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VAs from a Lessor’s perspective

Voluntary Administrations pose specific problems for lessors. Detailed below, are a number of questions regularly asked by lessors who are faced with a tenant entering voluntary administration.

Can I enter into position when an administrator has been appointed, in the event of unpaid rent or a default under the lease?
No. Not without leave of the court or with the administrator’s consent.

If I cannot enter into possession, can I commence legal action for recovery?
No. Not without leave of the court or with the administrator’s consent.

What if I commenced action prior to the administration?
If the owner entered into position, assumed control or exercised any other power in relation to the property for the purpose of enforcing a right of the owner or lessor before the administration, then the owner or lessor can continue to exercise that power during the administration.

What is the period of the administration?
The period of the administration commences with the appointment of an administrator. The usual period is around one month. The administration usually ends with either a resolution that the company be wound up, that the company execute a Deed of Company Arrangement or that the administration should end and the company be returned to the control of the directors.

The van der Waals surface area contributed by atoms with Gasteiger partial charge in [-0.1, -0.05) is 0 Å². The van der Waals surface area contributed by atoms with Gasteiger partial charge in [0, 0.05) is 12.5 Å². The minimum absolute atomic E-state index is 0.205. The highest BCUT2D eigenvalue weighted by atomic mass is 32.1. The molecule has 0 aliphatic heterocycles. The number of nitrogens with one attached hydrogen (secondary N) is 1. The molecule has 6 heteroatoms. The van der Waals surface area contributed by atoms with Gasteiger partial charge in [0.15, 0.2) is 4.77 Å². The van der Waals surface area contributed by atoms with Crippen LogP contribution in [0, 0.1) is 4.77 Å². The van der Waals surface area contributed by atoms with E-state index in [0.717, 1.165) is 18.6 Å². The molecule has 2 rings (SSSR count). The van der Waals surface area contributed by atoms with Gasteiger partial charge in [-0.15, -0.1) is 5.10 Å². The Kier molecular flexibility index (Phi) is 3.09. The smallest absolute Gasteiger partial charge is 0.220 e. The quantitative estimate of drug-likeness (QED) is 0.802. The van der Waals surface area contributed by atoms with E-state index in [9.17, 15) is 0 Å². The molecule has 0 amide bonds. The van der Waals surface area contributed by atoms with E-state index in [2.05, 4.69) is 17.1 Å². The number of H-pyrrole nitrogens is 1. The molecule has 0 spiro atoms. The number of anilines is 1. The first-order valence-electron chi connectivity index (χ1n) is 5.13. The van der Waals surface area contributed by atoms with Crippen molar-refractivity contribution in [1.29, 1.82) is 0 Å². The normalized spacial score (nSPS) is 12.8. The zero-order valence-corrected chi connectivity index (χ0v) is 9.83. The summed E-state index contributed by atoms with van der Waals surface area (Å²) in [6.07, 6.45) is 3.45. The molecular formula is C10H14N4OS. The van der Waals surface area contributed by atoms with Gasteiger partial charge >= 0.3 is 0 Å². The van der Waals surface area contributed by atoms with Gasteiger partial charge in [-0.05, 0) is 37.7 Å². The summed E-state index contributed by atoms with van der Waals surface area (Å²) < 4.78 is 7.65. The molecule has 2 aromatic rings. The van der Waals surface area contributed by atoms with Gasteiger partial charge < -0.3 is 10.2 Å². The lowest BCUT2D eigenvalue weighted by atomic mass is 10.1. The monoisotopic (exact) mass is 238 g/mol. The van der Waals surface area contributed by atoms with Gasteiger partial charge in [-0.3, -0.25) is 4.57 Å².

What about rent accruing after the date of appointment of the administrator?
The administrator is personally liable for the rent or other amounts payable under the lease agreement that is attributable to the period that begins eight days after the commencement of the administration and throughout which the company continues to use or occupy the property.

What action can I take at the end of the administration?
If the company has gone into liquidation or merely been returned to the directors then the lessor is free to take possession of the property. If the company is in liquidation then the lessor must simply submit their claim to the liquidator. If the company enters into a Deed of Company Arrangement the deed will not affect the rights of the lessor unless the lessor voted in favour of the deed. If a proposed deed has provisions, which affect the rights of the lessor, careful consideration should be given as to whether to vote on the deed. If a lessor intends to vote against the deed they should instruct the administrator to record the vote against the motion if the vote is determined by the voices.

Who is liable for the costs of restoration of a vacated properly?
There is no liability under the Corporations Act on an administrator or receiver for the costs of restoration of a vacated properly. The company will be liable under the terms of the lease, but that will simply form part of the unsecured claim in a liquidation. However, if damage is caused to the premises during the period of administration, the administrator will be personally liable for the damage and may have to “make good” the damage.

Should I attend the creditors meeting?
Often it is worthwhile to attend a creditors meeting to gain information about the plans that the administrator may have for your property.